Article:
Kyoto, Japan's ancient capital, has one of the highest concentrations of UNESCO World Heritage Sites in the world. There are 17 historical sites, including Kinakau-ji (The Golden Temple), Kiyomizu-dera with water reputed to have curative properties, and Nijo-jo Castle, the Shogun's residence during the Tokugawa Shogunate era. It is a boon for planners, since event venues in Kyoto include perfectly preserved castles, shrines and temples, gardens and feudal mansions.
Kyoto is served by Kansai International Airport (KIX), as are the nearby cities of Osaka and Kobe. International flights arrive from U.S. destinations Honolulu, Seattle, San Francisco and New York. Visitors can reach Kyoto by train in approximately one hour and 15 minutes. A taxi from KIX to Kyoto train station costs USD $18.50.
Chief among the convention venues in Kyoto is the International Conference Centre, which has 1.68 million square feet of meeting space in three main sites: the Main Building, the Annex Hall and the Event Hall. Outdoor functions can be held in the ICC's Japanese gardens.
For corporate teams participating in incentive travel and conference delegates, preferred accommodations may be found 5 Star hotels like the Grand Prince Hotel and Westin Miyako Kyoto. However, more adventurous hotel venues in Kyoto include onsen resorts (hot springs) or ryokans (traditional Japanese inns). Boutique hotels, like Mume or The Screen, are also excellent choices for small groups. Ryokan Hiiragiya, an oasis in the heart of Kyoto near the ancient Imperial Palace, has welcomed visitors since 1818. Guests sleep in one of 28 tatami rooms, soak in a Japanese bath, relax in the garden, and savor the delights of Kyoto-style Kaiseki cuisine.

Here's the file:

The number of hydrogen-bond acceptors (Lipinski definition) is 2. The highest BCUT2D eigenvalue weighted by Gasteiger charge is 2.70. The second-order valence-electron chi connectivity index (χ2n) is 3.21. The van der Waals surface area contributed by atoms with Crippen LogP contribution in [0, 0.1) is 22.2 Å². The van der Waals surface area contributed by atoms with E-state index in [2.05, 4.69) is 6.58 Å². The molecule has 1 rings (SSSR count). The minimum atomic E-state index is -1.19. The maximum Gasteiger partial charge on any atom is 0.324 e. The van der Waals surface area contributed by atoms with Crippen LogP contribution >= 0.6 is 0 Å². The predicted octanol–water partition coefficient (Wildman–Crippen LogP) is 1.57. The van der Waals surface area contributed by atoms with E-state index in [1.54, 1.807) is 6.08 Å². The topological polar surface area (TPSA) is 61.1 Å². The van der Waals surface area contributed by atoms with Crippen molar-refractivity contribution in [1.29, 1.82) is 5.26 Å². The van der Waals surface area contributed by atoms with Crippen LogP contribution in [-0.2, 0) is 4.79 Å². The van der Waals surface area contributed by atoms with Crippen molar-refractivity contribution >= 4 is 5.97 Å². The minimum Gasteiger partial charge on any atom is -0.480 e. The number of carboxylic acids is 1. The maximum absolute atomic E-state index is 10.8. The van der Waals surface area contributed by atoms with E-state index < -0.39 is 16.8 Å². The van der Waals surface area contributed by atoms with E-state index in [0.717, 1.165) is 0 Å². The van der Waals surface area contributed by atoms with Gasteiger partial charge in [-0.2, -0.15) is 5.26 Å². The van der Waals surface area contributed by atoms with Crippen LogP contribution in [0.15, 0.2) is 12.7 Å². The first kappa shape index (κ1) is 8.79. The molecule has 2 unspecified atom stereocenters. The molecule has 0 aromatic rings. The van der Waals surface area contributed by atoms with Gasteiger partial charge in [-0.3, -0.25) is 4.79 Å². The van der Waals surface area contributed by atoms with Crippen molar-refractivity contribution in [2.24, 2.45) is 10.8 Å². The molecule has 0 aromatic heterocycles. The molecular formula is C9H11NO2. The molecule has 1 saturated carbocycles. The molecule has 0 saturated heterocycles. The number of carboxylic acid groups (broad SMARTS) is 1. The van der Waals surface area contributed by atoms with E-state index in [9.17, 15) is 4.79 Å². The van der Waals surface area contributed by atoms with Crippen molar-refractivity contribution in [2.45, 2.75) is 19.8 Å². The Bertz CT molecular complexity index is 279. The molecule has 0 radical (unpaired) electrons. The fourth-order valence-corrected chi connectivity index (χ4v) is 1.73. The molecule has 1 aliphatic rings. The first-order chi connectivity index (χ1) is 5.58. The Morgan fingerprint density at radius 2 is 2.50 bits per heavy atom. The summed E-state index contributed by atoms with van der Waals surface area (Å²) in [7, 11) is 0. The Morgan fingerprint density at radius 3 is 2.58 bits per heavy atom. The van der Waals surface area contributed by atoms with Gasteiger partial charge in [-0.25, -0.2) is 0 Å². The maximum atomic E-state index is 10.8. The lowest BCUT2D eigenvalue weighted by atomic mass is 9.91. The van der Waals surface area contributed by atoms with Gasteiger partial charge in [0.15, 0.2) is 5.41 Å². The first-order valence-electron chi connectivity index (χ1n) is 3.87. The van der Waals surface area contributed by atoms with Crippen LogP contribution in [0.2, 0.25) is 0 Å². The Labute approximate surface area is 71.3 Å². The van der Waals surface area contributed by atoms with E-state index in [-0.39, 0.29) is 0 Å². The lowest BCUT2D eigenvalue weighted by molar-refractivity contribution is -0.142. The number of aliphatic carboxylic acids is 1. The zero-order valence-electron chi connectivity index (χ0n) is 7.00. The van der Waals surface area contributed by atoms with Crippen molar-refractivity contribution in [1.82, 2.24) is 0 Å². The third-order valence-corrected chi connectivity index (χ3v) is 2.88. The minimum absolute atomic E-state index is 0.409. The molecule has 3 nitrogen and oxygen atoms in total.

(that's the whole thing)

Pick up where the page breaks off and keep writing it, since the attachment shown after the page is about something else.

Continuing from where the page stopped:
One of the more unique event venues in Kyoto is Studio Park, which provides a glimpse into Kyoto's samurai heritage. Kyoto visitors will also want to stroll through the world-famous Gion district and attend performances by maiko (apprentice geisha).
In Japan, there is an intricate code of etiquette. To avoid causing offense, don't mistake "Yes" (Hai) for agreement; it merely means "I see." Also, the phrase "that would be most difficult" is one of the strongest objections. Don't press the point further if you hear this phrase after making a request.
There is very a specific etiquette related to business cards. Business cards are always held at the upper corners and handed politely to the recipient with their name visible. When receiving a business card, accept by holding both lower corners. Study it carefully and place it in a business card holder.